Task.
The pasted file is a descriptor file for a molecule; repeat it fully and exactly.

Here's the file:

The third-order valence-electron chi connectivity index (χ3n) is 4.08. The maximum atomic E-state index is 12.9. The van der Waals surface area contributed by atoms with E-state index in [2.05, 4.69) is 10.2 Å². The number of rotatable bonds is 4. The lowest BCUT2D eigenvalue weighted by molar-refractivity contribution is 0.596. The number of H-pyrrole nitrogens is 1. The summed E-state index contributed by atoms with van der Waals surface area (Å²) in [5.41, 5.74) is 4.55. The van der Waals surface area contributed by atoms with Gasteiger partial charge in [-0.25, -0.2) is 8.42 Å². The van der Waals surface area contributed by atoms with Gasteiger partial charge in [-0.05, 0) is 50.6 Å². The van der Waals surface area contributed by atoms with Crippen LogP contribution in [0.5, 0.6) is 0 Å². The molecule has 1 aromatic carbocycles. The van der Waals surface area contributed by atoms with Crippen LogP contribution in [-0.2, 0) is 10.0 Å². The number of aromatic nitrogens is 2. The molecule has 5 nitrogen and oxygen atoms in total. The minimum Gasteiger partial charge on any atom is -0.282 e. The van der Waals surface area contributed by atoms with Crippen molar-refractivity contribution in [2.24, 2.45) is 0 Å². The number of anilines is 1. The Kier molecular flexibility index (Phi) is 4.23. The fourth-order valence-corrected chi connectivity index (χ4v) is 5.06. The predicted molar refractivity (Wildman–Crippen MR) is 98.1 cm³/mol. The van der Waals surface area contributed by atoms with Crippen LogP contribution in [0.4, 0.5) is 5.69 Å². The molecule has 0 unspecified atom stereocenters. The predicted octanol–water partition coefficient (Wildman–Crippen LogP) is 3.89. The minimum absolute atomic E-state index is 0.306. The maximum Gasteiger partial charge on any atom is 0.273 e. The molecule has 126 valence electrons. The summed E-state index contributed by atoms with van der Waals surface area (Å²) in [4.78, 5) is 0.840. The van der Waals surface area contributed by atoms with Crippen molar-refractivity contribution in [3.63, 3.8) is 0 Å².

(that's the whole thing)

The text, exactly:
The third-order valence-electron chi connectivity index (χ3n) is 4.08. The maximum atomic E-state index is 12.9. The van der Waals surface area contributed by atoms with E-state index in [2.05, 4.69) is 10.2 Å². The number of rotatable bonds is 4. The lowest BCUT2D eigenvalue weighted by molar-refractivity contribution is 0.596. The number of H-pyrrole nitrogens is 1. The summed E-state index contributed by atoms with van der Waals surface area (Å²) in [5.41, 5.74) is 4.55. The van der Waals surface area contributed by atoms with Gasteiger partial charge in [-0.25, -0.2) is 8.42 Å². The van der Waals surface area contributed by atoms with Gasteiger partial charge in [-0.05, 0) is 50.6 Å². The van der Waals surface area contributed by atoms with Crippen LogP contribution in [0.5, 0.6) is 0 Å². The molecule has 1 aromatic carbocycles. The van der Waals surface area contributed by atoms with Crippen LogP contribution in [-0.2, 0) is 10.0 Å². The number of aromatic nitrogens is 2. The molecule has 5 nitrogen and oxygen atoms in total. The minimum Gasteiger partial charge on any atom is -0.282 e. The van der Waals surface area contributed by atoms with Crippen molar-refractivity contribution in [2.24, 2.45) is 0 Å². The number of anilines is 1. The Kier molecular flexibility index (Phi) is 4.23. The fourth-order valence-corrected chi connectivity index (χ4v) is 5.06. The predicted molar refractivity (Wildman–Crippen MR) is 98.1 cm³/mol. The van der Waals surface area contributed by atoms with Crippen LogP contribution in [0.4, 0.5) is 5.69 Å². The molecule has 0 unspecified atom stereocenters. The predicted octanol–water partition coefficient (Wildman–Crippen LogP) is 3.89. The minimum absolute atomic E-state index is 0.306. The maximum Gasteiger partial charge on any atom is 0.273 e. The molecule has 126 valence electrons. The summed E-state index contributed by atoms with van der Waals surface area (Å²) in [4.78, 5) is 0.840. The van der Waals surface area contributed by atoms with Crippen molar-refractivity contribution in [3.63, 3.8) is 0 Å².